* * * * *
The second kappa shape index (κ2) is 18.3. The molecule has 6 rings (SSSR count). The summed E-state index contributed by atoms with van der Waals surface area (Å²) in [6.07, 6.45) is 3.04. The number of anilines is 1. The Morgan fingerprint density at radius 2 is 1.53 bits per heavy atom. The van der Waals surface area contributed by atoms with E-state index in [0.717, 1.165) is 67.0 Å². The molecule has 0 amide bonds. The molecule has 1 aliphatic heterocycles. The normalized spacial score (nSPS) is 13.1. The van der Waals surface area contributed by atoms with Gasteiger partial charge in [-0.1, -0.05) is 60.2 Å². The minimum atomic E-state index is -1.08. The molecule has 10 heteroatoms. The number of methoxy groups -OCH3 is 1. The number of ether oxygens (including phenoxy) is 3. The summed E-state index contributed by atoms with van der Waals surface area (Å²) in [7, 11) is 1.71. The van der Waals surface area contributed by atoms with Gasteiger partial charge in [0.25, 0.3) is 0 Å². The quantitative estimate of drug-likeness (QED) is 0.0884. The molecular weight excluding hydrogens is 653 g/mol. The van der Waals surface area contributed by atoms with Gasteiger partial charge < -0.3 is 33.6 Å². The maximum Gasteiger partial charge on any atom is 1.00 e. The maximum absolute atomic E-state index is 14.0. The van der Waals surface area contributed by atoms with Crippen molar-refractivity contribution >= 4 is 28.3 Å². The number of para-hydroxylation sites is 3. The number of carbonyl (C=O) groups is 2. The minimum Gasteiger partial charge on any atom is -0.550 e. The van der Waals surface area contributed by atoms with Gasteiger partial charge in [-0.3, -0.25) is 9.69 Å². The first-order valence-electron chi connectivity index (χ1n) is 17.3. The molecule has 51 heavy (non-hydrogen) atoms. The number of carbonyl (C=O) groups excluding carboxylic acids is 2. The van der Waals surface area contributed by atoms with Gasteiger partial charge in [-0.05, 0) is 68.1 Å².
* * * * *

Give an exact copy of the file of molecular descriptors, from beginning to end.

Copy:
The second kappa shape index (κ2) is 18.3. The molecule has 6 rings (SSSR count). The summed E-state index contributed by atoms with van der Waals surface area (Å²) in [6.07, 6.45) is 3.04. The number of anilines is 1. The Morgan fingerprint density at radius 2 is 1.53 bits per heavy atom. The van der Waals surface area contributed by atoms with E-state index in [0.717, 1.165) is 67.0 Å². The molecule has 0 amide bonds. The molecule has 1 aliphatic heterocycles. The normalized spacial score (nSPS) is 13.1. The van der Waals surface area contributed by atoms with Gasteiger partial charge in [-0.1, -0.05) is 60.2 Å². The minimum atomic E-state index is -1.08. The molecule has 10 heteroatoms. The number of methoxy groups -OCH3 is 1. The number of ether oxygens (including phenoxy) is 3. The summed E-state index contributed by atoms with van der Waals surface area (Å²) in [7, 11) is 1.71. The van der Waals surface area contributed by atoms with Gasteiger partial charge in [0.25, 0.3) is 0 Å². The quantitative estimate of drug-likeness (QED) is 0.0884. The molecular weight excluding hydrogens is 653 g/mol. The van der Waals surface area contributed by atoms with Gasteiger partial charge < -0.3 is 33.6 Å². The maximum Gasteiger partial charge on any atom is 1.00 e. The maximum absolute atomic E-state index is 14.0. The van der Waals surface area contributed by atoms with Crippen molar-refractivity contribution >= 4 is 28.3 Å². The number of para-hydroxylation sites is 3. The number of carbonyl (C=O) groups is 2. The minimum Gasteiger partial charge on any atom is -0.550 e. The van der Waals surface area contributed by atoms with Gasteiger partial charge in [-0.3, -0.25) is 9.69 Å². The first-order valence-electron chi connectivity index (χ1n) is 17.3. The molecule has 51 heavy (non-hydrogen) atoms. The number of carbonyl (C=O) groups excluding carboxylic acids is 2. The van der Waals surface area contributed by atoms with Gasteiger partial charge in [-0.05, 0) is 68.1 Å².